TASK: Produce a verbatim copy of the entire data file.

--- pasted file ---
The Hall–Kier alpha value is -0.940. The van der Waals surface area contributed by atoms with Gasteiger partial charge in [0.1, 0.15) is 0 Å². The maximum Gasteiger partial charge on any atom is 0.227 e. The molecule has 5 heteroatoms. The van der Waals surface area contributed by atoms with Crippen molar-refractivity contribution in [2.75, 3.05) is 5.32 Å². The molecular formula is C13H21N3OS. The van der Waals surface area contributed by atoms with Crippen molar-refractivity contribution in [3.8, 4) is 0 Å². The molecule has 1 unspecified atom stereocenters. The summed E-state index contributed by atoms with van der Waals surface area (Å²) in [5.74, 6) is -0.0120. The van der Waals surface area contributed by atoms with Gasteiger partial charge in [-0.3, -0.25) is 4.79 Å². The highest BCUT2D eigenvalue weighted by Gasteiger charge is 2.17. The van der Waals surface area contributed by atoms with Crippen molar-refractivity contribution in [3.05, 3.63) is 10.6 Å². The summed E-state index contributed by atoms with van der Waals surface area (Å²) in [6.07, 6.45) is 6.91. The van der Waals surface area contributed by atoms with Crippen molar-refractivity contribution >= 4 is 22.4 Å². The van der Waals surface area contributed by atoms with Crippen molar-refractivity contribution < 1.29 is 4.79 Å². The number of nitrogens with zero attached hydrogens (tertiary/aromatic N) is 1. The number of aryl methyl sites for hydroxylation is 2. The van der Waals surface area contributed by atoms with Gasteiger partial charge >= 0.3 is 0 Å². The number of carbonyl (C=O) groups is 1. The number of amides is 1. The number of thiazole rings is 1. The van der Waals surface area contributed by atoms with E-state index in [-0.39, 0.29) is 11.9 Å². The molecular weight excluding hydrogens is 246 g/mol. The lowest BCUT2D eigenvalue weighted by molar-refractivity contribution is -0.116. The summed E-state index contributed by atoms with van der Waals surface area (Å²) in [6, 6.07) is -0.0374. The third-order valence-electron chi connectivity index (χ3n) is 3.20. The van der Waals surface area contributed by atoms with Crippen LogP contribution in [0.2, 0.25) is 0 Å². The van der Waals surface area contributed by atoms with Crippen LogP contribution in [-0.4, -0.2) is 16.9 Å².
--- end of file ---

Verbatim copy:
The Hall–Kier alpha value is -0.940. The van der Waals surface area contributed by atoms with Gasteiger partial charge in [0.1, 0.15) is 0 Å². The maximum Gasteiger partial charge on any atom is 0.227 e. The molecule has 5 heteroatoms. The van der Waals surface area contributed by atoms with Crippen molar-refractivity contribution in [2.75, 3.05) is 5.32 Å². The molecular formula is C13H21N3OS. The van der Waals surface area contributed by atoms with Crippen molar-refractivity contribution in [3.8, 4) is 0 Å². The molecule has 1 unspecified atom stereocenters. The summed E-state index contributed by atoms with van der Waals surface area (Å²) in [5.74, 6) is -0.0120. The van der Waals surface area contributed by atoms with Gasteiger partial charge in [-0.3, -0.25) is 4.79 Å². The highest BCUT2D eigenvalue weighted by Gasteiger charge is 2.17. The van der Waals surface area contributed by atoms with Crippen molar-refractivity contribution in [3.05, 3.63) is 10.6 Å². The summed E-state index contributed by atoms with van der Waals surface area (Å²) in [6.07, 6.45) is 6.91. The van der Waals surface area contributed by atoms with Crippen molar-refractivity contribution >= 4 is 22.4 Å². The van der Waals surface area contributed by atoms with Crippen molar-refractivity contribution < 1.29 is 4.79 Å². The number of nitrogens with zero attached hydrogens (tertiary/aromatic N) is 1. The number of aryl methyl sites for hydroxylation is 2. The van der Waals surface area contributed by atoms with Gasteiger partial charge >= 0.3 is 0 Å². The number of carbonyl (C=O) groups is 1. The number of amides is 1. The number of thiazole rings is 1. The van der Waals surface area contributed by atoms with E-state index in [-0.39, 0.29) is 11.9 Å². The molecular weight excluding hydrogens is 246 g/mol. The lowest BCUT2D eigenvalue weighted by molar-refractivity contribution is -0.116. The summed E-state index contributed by atoms with van der Waals surface area (Å²) in [6, 6.07) is -0.0374. The third-order valence-electron chi connectivity index (χ3n) is 3.20. The van der Waals surface area contributed by atoms with Crippen LogP contribution in [0.2, 0.25) is 0 Å². The van der Waals surface area contributed by atoms with Crippen LogP contribution in [-0.4, -0.2) is 16.9 Å².